<p>My son's in a similar situation with baseball, and, because his academics likely will put him someplace where his athletic skills can't keep up, probably will play only 'club' ball. Still, we've spent a ton of time and a fair amount of money taking a shot at academically-'elite' D3 schools and don't begrudge it. Why? Because he won't - like many do - have to look back and say, "Gee, I wish I'd given it a shot."</p>

<p>So, sure, get out there and contact coaches NOW. Don't sacrifice the time he needs for his fall finals or general schoolwork, but it doesn't take that much time if you help, as you've started to do by posting here. For those schools with EA or ED, there's a good chance that the coach just finished with getting (or failing at getting) his recruits past admissions (or a recruit has suddenly told him, "Sorry, I just got admitted ED at another school"), and for those weight classes where he's short of wrestlers he's probably now working on his Plan B recruits to get them apply RD or ED2 on January 1st (or whenever), so you want to be in that mix now.</p>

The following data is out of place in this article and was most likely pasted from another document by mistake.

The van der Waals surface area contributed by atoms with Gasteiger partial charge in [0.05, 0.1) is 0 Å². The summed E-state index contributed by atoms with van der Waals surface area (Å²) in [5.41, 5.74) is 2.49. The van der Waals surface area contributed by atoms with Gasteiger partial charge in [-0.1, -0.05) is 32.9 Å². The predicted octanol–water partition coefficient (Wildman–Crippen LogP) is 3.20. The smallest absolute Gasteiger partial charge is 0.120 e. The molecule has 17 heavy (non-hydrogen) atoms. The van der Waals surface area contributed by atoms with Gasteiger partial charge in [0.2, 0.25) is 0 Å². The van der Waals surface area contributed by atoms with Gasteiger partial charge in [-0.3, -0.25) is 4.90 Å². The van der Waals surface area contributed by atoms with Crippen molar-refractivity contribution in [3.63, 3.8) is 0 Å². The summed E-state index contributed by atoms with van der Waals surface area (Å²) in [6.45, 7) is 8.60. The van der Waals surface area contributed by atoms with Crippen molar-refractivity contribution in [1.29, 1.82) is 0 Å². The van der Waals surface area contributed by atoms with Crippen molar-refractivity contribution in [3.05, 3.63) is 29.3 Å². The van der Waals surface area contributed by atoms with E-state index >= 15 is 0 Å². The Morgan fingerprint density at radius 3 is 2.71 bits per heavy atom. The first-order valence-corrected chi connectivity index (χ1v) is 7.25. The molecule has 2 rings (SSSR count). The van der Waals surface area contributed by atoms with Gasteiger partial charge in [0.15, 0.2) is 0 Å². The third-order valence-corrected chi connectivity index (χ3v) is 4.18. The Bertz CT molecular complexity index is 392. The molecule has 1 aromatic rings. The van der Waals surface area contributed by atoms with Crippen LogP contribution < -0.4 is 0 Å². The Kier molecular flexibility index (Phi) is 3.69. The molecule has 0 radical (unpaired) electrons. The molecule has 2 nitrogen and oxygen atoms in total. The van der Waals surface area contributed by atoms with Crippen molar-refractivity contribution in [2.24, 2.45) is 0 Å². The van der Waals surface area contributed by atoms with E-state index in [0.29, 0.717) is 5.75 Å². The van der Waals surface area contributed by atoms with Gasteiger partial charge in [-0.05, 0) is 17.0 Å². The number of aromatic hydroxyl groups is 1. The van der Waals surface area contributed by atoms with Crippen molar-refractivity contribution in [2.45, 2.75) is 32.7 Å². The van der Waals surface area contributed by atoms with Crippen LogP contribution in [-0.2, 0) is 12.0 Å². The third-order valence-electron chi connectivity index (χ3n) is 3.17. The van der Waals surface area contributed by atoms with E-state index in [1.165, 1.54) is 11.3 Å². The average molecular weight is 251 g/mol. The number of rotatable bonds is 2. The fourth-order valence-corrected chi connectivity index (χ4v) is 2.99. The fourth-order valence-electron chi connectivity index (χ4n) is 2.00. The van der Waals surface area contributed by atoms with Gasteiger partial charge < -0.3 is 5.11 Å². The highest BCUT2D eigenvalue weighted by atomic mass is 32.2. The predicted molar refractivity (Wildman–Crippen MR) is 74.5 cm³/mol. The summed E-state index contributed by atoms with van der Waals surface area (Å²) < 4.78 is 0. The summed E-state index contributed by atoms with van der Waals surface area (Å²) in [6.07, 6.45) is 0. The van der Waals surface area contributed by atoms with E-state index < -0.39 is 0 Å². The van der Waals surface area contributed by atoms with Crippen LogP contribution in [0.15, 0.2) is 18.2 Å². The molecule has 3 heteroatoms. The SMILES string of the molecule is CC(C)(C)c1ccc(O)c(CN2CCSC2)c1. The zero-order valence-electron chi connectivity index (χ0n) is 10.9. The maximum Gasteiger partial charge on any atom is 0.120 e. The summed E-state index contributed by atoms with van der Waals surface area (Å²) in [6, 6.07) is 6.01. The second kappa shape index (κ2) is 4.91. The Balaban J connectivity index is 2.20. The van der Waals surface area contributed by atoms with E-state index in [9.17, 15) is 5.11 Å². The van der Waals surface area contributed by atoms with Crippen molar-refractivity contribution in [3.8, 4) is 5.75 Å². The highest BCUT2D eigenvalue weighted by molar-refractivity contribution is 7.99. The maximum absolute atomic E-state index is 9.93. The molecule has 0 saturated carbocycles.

<p>Another thought - your son's grades/scores put him at a level where there are hundreds of good colleges around the country that are potential matches academically. Try to find out which offer wrestling, and go from there. Since he's not likely to get a recruitment bump in admissions, Duke sounds like a real reach for him. His SAT score is barely above the 25th percentile of last year's Duke entering class, and his grades won't give him a bump up. And that bottom 25th percent is usually URMs (under-represented minorities), legacies, and recruited athletes, or maybe kids with incredible extra-curriculars or bad-luck stories. So, I'm betting his chances of succeeding at admissions, sports and fun will be better elsewhere. </p>

<p>Even if he were to get into Duke, he likely would be a near-basketcase trying to keep up with academics [remember, 75% of his peers came in with better scores] and the training demands of a top D1 school. Is that worthwhile if he's essentially a walk-on and may not actually get to compete much? </p>